One of the most important aspects of organic farming is the strict avoidance of monoculture, whether annuals or perennials. Besides the proverbial “putting all eggs into one basket”, monoculture systems are unhealthy for the ecosystem they are a part of. The prime requirement for any natural ecosystem to thrive and be healthy is diversity.
Traditional farmers till date follow the systems of crop rotation, multi-cropping, inter-cropping and polyculture to make maximum use of all inputs available to them, including soil, water and light, at a minimum cost to the environment. The home gardens of Kerala are an excellent example.
Crop rotation is the sequence of cropping where two dissimilar type of crops follow each other – a few examples include cereals and legumes, deep-rooted and short-rooted plants and where the second crop can make use of the manuring or irrigation provided some months earlier to the first crop (eg. rice + wheat, rice + cotton). The combinations possible are endless, and will depend to a great deal on the local situations.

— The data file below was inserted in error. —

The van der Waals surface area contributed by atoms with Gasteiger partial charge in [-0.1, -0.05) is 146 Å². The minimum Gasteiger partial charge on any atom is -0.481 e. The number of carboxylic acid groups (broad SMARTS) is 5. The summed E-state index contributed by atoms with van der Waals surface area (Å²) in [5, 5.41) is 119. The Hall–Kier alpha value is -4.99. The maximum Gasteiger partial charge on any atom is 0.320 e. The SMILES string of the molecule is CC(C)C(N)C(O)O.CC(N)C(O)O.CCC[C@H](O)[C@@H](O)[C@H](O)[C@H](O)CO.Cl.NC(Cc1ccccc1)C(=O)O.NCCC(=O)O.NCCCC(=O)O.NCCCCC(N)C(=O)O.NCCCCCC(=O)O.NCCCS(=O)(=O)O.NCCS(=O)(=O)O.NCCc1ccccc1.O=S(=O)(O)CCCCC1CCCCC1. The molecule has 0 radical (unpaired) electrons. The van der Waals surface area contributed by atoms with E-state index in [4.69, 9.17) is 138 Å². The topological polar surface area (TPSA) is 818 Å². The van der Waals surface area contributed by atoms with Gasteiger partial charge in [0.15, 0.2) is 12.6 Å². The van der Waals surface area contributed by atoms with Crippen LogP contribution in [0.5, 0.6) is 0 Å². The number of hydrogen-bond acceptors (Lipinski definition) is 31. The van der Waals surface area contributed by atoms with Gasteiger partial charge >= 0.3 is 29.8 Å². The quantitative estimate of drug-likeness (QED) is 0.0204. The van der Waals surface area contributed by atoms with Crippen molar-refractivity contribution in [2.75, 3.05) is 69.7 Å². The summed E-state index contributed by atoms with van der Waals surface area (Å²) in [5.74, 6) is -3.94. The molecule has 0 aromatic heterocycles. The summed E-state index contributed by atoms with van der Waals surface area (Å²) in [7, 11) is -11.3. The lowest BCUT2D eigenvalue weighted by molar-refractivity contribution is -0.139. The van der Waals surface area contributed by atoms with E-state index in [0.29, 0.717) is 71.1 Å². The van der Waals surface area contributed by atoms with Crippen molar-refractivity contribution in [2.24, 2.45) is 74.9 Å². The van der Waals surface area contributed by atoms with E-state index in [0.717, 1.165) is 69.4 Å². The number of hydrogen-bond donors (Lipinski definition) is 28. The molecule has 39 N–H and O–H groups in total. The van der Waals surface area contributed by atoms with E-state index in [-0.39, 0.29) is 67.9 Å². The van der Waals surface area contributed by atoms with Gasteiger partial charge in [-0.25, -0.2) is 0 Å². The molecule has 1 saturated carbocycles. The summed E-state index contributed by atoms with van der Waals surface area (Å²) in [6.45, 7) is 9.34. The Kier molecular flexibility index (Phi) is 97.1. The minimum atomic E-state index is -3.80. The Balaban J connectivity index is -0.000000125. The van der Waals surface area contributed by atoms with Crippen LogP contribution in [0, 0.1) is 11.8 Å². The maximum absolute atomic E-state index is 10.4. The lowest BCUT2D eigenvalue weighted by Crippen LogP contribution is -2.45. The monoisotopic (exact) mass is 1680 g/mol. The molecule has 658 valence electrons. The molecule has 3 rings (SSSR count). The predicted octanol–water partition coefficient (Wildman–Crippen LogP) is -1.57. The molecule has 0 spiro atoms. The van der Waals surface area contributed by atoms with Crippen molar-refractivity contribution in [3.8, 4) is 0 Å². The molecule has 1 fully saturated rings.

Multi-cropping is the simultaneous cultivation of two or more crops. In Indian agricultural tradition, farmers have been known to sow as many as 15 types of crops at one time. An example of multi-cropping is Tomatoes + Onions + Marigold (where the marigolds repel some of tomato’s pests).
Inter-cropping is the cultivation of another crop in the spaces available between the main crop. A good example is the multi-tier system of coconut + banana + pineapple/ginger/leguminous fodder/medicinal or aromatic plants. While ensuring bio-diversity within a farm, inter-cropping also allows for maximum use of resources.
All these are forms of polyculture and biodiversity and help in keeping pest populations in control. Leaf fall and other crop residues in combination add more value to the soil or compost heap they become a part of, again because of the nutritional mix.